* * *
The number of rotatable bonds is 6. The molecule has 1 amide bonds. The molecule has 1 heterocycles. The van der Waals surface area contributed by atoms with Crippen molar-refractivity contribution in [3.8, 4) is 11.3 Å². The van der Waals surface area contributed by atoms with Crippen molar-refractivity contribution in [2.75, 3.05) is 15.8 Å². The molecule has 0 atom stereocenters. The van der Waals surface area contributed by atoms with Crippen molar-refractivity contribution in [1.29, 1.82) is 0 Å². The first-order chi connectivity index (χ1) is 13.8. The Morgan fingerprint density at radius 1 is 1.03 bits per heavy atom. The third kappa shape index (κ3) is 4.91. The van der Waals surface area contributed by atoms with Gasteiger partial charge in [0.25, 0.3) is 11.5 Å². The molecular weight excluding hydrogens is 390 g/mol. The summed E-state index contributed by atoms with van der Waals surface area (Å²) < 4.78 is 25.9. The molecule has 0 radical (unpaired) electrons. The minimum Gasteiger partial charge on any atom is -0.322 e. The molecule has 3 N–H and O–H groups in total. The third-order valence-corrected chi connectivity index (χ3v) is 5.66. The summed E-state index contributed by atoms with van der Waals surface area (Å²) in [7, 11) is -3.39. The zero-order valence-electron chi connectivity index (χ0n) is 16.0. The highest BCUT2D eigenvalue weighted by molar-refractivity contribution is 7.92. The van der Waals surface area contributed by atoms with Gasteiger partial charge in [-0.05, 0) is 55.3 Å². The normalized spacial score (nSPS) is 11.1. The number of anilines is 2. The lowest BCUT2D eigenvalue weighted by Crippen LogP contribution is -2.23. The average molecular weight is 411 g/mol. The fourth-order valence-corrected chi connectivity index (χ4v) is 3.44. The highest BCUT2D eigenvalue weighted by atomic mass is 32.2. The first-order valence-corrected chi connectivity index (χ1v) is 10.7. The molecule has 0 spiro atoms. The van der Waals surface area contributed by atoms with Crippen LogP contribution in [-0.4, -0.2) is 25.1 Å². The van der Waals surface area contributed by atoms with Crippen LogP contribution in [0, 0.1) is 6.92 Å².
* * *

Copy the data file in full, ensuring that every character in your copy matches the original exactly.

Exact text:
The number of rotatable bonds is 6. The molecule has 1 amide bonds. The molecule has 1 heterocycles. The van der Waals surface area contributed by atoms with Crippen molar-refractivity contribution in [3.8, 4) is 11.3 Å². The van der Waals surface area contributed by atoms with Crippen molar-refractivity contribution in [2.75, 3.05) is 15.8 Å². The molecule has 0 atom stereocenters. The van der Waals surface area contributed by atoms with Crippen molar-refractivity contribution in [1.29, 1.82) is 0 Å². The first-order chi connectivity index (χ1) is 13.8. The Morgan fingerprint density at radius 1 is 1.03 bits per heavy atom. The third kappa shape index (κ3) is 4.91. The van der Waals surface area contributed by atoms with Gasteiger partial charge in [0.25, 0.3) is 11.5 Å². The molecular weight excluding hydrogens is 390 g/mol. The summed E-state index contributed by atoms with van der Waals surface area (Å²) < 4.78 is 25.9. The molecule has 0 radical (unpaired) electrons. The minimum Gasteiger partial charge on any atom is -0.322 e. The molecule has 3 N–H and O–H groups in total. The third-order valence-corrected chi connectivity index (χ3v) is 5.66. The summed E-state index contributed by atoms with van der Waals surface area (Å²) in [7, 11) is -3.39. The zero-order valence-electron chi connectivity index (χ0n) is 16.0. The highest BCUT2D eigenvalue weighted by molar-refractivity contribution is 7.92. The van der Waals surface area contributed by atoms with Gasteiger partial charge in [-0.05, 0) is 55.3 Å². The normalized spacial score (nSPS) is 11.1. The number of anilines is 2. The lowest BCUT2D eigenvalue weighted by Crippen LogP contribution is -2.23. The average molecular weight is 411 g/mol. The fourth-order valence-corrected chi connectivity index (χ4v) is 3.44. The highest BCUT2D eigenvalue weighted by atomic mass is 32.2. The first-order valence-corrected chi connectivity index (χ1v) is 10.7. The molecule has 0 spiro atoms. The van der Waals surface area contributed by atoms with Crippen LogP contribution in [-0.4, -0.2) is 25.1 Å². The van der Waals surface area contributed by atoms with Crippen LogP contribution in [0, 0.1) is 6.92 Å².